"Rather than stop its unlawful arrests the Myanmar government has actually accelerated them," the group said in a statement.

 

On Thursday, the foreign ministers of Britain, France and the US meeting at the World Economic Forum in Davos, Switzerland, called for increased international pressure on Myanmar's ruling generals to respect their people's basic rights.

 

"We must convince the Burmese regime to meet the demands of the international community and respect the basic rights of Burma's people," David Miliband, Bernard Kouchner and Condoleezza Rice said in a joint statement.

 

'Need for progress'

 

They said there was an "urgent need for progress toward a transition to democracy and improved human rights in Burma", as the country is also known.

 

Last September Myanmar's military rulers launched a bloody crackdown on anti-government protests after weeks of mass demonstrations sparked by a sudden increase in fuel prices.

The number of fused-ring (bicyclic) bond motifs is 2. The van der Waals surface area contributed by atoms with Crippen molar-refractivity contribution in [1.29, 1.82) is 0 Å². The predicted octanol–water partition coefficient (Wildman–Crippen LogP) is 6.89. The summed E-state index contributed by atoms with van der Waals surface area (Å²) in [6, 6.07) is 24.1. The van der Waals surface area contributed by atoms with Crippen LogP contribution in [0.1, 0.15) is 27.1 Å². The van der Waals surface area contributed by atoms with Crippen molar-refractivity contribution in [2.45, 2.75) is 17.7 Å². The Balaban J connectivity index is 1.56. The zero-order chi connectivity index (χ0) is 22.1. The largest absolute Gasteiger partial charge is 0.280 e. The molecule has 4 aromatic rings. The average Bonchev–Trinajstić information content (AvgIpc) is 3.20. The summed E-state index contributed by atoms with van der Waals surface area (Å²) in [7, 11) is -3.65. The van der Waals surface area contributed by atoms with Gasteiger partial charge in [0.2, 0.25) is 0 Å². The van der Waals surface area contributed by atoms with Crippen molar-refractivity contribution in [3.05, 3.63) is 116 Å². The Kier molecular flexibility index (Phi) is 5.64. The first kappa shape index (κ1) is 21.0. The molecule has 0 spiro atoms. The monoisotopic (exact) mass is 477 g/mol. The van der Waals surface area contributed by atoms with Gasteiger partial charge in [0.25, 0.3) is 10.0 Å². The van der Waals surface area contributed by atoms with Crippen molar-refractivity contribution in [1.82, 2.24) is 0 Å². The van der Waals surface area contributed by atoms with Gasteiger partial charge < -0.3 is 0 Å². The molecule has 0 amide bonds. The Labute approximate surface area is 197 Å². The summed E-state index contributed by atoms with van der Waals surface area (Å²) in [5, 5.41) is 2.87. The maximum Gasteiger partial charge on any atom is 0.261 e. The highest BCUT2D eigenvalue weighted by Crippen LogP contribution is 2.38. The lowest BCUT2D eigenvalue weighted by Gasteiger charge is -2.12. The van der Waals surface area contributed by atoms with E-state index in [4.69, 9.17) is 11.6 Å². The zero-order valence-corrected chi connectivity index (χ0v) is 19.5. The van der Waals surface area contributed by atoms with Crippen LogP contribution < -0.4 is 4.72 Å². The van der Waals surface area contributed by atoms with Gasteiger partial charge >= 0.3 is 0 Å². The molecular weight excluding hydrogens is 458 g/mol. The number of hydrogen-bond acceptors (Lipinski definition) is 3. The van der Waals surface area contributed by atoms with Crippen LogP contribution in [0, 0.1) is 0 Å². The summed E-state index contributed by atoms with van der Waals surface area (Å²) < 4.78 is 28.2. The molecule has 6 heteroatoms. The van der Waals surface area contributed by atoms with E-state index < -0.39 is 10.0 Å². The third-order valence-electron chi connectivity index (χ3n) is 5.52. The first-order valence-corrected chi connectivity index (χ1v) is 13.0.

The violence drew worldwide condemnation and in November Ibrahim Gambari, the UN secretary general's special representative to Myanmar, travelled to the country to call for reforms and a dialogue between Aung San Suu Kyi, the country's opposition leader, and the military.

 

But instead of keeping its word to Gambari to stop the arrests, the government continued its crackdown on dissidents, Amnesty said.

 

The rights group says that at least 700 people arrested as a result of the protests remain in prison, while another 1,150 political prisoners held prior to that have yet to be released.

 

It added that more than 80 others remain unaccounted for since September.